The Unusual Genius Of Mr Lakeith Stanfield
Mr Lakeith Stanfield turns away from the traffic outside his car window and hunches his body into the shape of a distressed capital “C”. He’d spent the morning supervising removal men at a house he is vacating in Studio City, Los Angeles. The plan for the afternoon involved the promise of sushi, maybe even hinged on it a little bit. Instead, wires had gotten crossed and a hired car has delivered Mr Stanfield, hungry, to a location where there’s a photo shoot, but no food to speak of as yet.
He is wearing a battered green Malcolm X cap, a corduroy blazer, what looks like black thermal underwear, a pair of red loafers like the Pope’s, an ankh necklace and a ring in the shape of a skull. There’s another ring, with diamonds, given to him – just given to him, like that – by a diamond-district guy during the filming of Messrs Josh Safdie and Benny Safdie’s Uncut Gems, one of two movies Mr Stanfield has coming out this autumn, the other being Mr Rian Johnson’s devilish country-house murder mystery Knives Out.
Mr Stanfield is in a bad way, blood sugar-wise, as the car ferries him back across town to the agreed-upon sushi place. He seems like someone who might need, in this moment, to be given space and silence. Instead, Mr Stanfield talks. He explains that he’d been prepping for a role that has put him in a weird headspace – as Mr William O’Neal, the Black Panther and confidential police informant, in a biopic of the assassinated Panther leader Mr Fred Hampton – and then he talks about rats. He’d gone off to shoot a movie and came back to find they’d taken over. “Faeces,” he says, bottom-lining it. Then there was a plumbing issue, similarly foul, and rather than sticking around (to wait for the locusts, maybe), he’s leaving the Studio City house without finding a new place to move to, putting his stuff in storage and himself in a hotel. “I’m in a period of transition anyway,” he says. It could be worse, he reflects, as the car swings past a homeless encampment under a freeway exit. “I could be there.”
All he knows is he isn’t going back to any of the places he’d once been: “That’s outta gas,” he says.
Born in San Bernardino in 1991, Mr Stanfield grew up in the desert city of Victorville, California. Practically no one famous is from Victorville except the minimalist composer Mr Harold Budd. Mr Budd once said, about whether the broad expanse and haunting space of the California desert had influenced his music, “It has nothing to do with the broad expanse and the haunting space, no. Nothing there… tell them to shut up.” Mr Stanfield does not say much about Victorville either. He decided he wanted to act, started making the trek into Hollywood to audition, but got nothing for a while, acted in a short film about the troubled teens in a care home by the director Mr Destin Daniel Cretton in 2008, and went back to booking nothing. Almost five years later, Mr Cretton made a feature-length version of that film, called Short Term 12, and again sought out Mr Stanfield for the role of Marcus, an abuse survivor about to age out of the system. Mr Stanfield’s arrestingly unarmoured performance – at one point he delivers a freestyle rap that seems to bubble up unbidden from his guts like a sob, which, if you’ve ever seen anybody freestyle rap in a movie, you know is incredibly difficult to pull off – got him an Independent Spirit Awards supporting-actor nomination, a category that included the likes of Mr James Gandolfini and Mr Michael Fassbender. After that he booked nothing, for years, again.
He’d get call-backs, he says, and then blow them completely. “’Cause I wanted it so bad,” he says, “you could see my heart beating out of my damn jacket. And, when I got in there, I just lost it, ’cause I was so nervous. I’d be picking up the script like, ‘Oh, shit.’ I’m shaking, I’m so conscious of myself.”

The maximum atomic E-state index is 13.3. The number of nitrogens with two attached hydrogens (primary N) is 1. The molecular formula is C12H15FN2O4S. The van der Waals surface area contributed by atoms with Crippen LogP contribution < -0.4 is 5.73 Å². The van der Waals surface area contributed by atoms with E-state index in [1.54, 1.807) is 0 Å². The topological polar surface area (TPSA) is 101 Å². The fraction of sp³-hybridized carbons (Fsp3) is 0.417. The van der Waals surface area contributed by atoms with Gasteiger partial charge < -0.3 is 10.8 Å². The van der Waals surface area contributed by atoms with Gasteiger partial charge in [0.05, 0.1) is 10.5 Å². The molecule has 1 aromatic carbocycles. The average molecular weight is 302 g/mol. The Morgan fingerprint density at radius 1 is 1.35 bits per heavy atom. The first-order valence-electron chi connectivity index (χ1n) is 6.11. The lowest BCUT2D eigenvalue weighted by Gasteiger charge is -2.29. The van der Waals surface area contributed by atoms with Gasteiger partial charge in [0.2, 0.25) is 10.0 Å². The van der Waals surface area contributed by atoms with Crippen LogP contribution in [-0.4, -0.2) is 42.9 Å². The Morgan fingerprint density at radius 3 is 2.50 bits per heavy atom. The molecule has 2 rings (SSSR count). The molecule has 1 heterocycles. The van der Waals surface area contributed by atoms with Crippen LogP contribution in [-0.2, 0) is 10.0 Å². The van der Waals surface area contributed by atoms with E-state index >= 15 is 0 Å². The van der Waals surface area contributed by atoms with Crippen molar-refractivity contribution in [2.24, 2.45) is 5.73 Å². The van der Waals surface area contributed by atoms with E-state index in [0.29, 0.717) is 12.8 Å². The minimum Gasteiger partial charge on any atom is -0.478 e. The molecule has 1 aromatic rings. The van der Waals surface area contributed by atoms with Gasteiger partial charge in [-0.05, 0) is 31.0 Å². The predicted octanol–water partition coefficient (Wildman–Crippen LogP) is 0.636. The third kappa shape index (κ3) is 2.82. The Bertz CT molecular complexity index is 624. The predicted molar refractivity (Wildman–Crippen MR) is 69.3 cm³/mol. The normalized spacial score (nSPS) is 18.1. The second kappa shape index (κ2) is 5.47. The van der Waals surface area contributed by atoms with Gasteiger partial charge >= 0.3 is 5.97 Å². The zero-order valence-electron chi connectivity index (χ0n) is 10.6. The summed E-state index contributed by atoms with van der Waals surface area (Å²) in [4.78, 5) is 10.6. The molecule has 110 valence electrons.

(He’s made it to an agreeably cacophonous downtown sushi spot by this point, orders a bottle of warm sake – “I’m feeling sweet,” he tells the waiter, giving himself a little hug by way of illustration – and begins to work his way through a restorative meal of edamame, sashimi and hand-rolled sushi, all chased with Coke.)
Eventually Mr Stanfield decided to stop caring so much about the parts he was reading for, to let go and stop trying so hard to nail each audition. He started scheduling back-to-back meetings on the same day just to make each one seem like it mattered less; he was between one meeting and the next when his agents called to tell him he’d been cast in a small part in The Purge: Anarchy, as a masked henchman named in the credits as Young Ghoul Face.
He wore a blank white Kabuki mask with the word “GOD” scrawled on it and acted unhinged; it led to more and better work, opportunities to play the civil-rights martyr Mr Jimmie Lee Jackson in Ms Ava DuVernay’s Selma and conjure the laconic menace of Snoop Dogg in Mr F. Gary Gray’s Straight Outta Compton. Then, over the course of a few pivotal years, Mr Stanfield showed up in Mr Donald Glover’s TV series Atlanta, Mr Jordan Peele’s Get Out, and Mr Boots Riley’s Molotov satire Sorry To Bother You, three projects that crackled with the energy of a strange, sorrowful, surreal passage in the life of the country: the fever dreams of a shaky post-Obama nation. In Mr Riley’s film, Mr Stanfield was vulnerable and brilliantly deadpan as Cassius Green, an underachiever-turned-telemarketer whose “white voice” allows him to code-switch his way up the corporate elevator, a regular dude pulled reluctantly to radical action by the escalating madness around him. In Atlanta, the dynamic flips and flips again; Mr Stanfield’s character Darius is a wildly eccentric enigma who’s convinced he’s the only person in any given room who’s thinking clearly. When Mr Stanfield is approached in public, he says, a personal encounter with Darius is usually what people are expecting.
Sometimes, being recognisable is OK. One time, the rapper Earl Sweatshirt ran across traffic to stop a car Mr Stanfield was riding in, just so he could tell him he was a big fan, and then Mr Stanfield told the rapper the feeling was mutual – “I love that guy. I love his mind” – and suddenly he was out of the car, hugging Earl Sweatshirt in the middle of the street while cars whizzed past them. One time, Dr Dre called, just to say “hi”. Another time, he ran into Jay-Z at a thing, and Jay-Z asked, “How’s the kid?,” which was wild, because the kid – whose name and gender Mr Stanfield prefers to keep off the record – had just been born and Mr Stanfield wasn’t sure how Jay-Z could have known that. All this is fine, but it’s also strange. One day, you’re scrounging money for a train ticket out of Victorville and the next, Jay-Z is privy to your personal life and you’re telling stories that start with the words, “I’m pretty sure Jamie Lee Curtis made me stop buying cigarettes”.